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Melville and Women

Elizabeth Schultz Haskell Springer

288 pages
The Kent State University Press
A comprehensive examination of the significance of women in Melville’s life and work The twelve new essays in this collection extend the interest in Melville and women evident in recent scholarship, biography, art, and drama. Throughout his life, Melville lived surrounded by women, and he wove women’s experiences into most of his literary work, early and late. Treating his poetry and prose and using a variety of theoretical approaches from the biographical to the ecocritical, the essays focus not only on Melville’s female characters but also on gender roles, colonialism, intertextuality, legal issues, and concepts of the female and feminine. Several of them demonstrate his sensitive response to the work of nineteenth-century women authors. Collectively, they open new understandings of a writer too often seen almost wholly in masculine contexts. The comprehensive introduction by the editors surveys women in Melville’s writings and situates the essays historically by relating them to scholarship concerning women in Melville’s work as well as to Melville scholarship written by women. The essays are complemented by an extensive bibliography, portraits, and a portfolio of paintings created by contemporary women artists in response to Moby-Dick.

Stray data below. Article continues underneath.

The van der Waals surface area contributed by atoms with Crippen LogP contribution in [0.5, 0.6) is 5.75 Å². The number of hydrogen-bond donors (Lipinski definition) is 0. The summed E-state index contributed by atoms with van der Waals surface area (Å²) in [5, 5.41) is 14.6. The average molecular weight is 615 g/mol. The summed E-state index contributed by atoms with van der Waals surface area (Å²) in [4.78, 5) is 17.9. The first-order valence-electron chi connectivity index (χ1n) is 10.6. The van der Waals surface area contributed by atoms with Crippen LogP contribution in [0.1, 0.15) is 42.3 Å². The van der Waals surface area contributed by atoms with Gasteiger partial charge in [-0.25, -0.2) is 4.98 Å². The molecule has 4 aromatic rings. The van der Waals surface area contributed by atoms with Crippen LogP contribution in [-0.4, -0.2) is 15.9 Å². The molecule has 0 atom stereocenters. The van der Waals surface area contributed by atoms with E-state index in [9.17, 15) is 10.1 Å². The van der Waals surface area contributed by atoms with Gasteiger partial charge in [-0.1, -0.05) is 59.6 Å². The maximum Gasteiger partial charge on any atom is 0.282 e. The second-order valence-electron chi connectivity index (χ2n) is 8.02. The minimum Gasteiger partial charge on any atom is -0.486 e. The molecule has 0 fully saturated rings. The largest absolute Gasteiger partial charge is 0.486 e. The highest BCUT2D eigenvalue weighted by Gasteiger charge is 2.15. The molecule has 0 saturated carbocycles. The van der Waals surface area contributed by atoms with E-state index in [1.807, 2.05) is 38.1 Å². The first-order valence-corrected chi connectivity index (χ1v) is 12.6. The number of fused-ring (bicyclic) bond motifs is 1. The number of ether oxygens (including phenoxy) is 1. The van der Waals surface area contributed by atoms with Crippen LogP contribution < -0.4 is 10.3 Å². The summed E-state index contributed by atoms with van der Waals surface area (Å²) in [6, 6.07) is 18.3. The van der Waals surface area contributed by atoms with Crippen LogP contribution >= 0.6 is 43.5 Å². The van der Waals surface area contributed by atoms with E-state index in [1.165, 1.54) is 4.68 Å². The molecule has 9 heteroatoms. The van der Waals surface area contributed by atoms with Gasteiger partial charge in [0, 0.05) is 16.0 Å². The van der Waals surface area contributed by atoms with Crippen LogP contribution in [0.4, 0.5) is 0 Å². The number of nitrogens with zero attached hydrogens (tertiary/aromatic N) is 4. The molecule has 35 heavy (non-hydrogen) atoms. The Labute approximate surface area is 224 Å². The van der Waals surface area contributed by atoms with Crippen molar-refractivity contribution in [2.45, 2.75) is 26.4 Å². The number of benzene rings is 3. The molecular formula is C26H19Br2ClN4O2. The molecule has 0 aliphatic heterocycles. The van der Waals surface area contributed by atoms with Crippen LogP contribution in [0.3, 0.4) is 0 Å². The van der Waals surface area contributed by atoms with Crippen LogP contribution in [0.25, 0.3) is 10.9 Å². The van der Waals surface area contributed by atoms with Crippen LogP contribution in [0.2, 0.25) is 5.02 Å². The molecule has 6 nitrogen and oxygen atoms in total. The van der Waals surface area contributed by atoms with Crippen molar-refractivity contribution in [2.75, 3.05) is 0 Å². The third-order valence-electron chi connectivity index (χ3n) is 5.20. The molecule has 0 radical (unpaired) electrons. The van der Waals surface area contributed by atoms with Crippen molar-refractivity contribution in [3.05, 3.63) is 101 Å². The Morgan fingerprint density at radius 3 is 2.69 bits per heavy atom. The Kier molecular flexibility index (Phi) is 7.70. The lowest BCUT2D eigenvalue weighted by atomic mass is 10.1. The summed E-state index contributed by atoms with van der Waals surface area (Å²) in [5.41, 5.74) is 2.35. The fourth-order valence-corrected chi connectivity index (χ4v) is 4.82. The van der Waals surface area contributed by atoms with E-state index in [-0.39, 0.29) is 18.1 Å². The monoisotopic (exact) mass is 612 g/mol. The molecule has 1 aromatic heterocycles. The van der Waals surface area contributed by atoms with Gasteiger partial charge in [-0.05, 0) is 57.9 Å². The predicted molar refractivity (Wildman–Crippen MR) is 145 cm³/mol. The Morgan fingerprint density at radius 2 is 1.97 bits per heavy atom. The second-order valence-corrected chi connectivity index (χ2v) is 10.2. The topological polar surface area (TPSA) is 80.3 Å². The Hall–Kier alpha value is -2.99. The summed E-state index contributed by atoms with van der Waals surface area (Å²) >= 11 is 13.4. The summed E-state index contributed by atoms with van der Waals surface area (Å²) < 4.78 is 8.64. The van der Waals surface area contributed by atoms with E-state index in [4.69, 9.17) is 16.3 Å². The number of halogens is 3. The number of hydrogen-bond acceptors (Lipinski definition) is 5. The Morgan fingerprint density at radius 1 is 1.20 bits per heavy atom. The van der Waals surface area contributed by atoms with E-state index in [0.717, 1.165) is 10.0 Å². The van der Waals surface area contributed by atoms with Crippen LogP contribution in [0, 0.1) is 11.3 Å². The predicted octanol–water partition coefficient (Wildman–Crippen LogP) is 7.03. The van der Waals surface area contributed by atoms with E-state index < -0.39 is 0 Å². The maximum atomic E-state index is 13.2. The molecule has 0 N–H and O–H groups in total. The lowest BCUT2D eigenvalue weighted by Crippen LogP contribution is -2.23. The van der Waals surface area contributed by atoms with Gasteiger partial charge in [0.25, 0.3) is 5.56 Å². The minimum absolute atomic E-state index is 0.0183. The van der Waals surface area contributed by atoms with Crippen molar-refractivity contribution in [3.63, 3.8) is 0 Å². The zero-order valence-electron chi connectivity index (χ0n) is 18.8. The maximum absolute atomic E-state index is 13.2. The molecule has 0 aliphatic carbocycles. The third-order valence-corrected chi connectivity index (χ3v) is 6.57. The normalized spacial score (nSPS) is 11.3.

Author Bio
Prior to retirement, Elizabeth Schultz and Haskell Springer were longtime colleagues in the Department of English at the University of Kansas. For many years, they collaborated in teaching courses and discussing Melville. This book testifies that these discussions continue. A founding member of the Melville Society Cultural Project, Elizabeth Schultz is the author of “Unpainted to the Last”: Moby-Dick and Twentieth-Century American Art, Shoreline: Seasons at the Lake, and numerous essays on Moby-Dick. Among other published work, Haskell Springer has edited America and the Sea: A Literary History, Washington Irving’s The Sketch Book of Geoffrey Crayon, Studies in Billy Budd, and a hypertext edition of Melville’s “Bartleby the Scrivener.”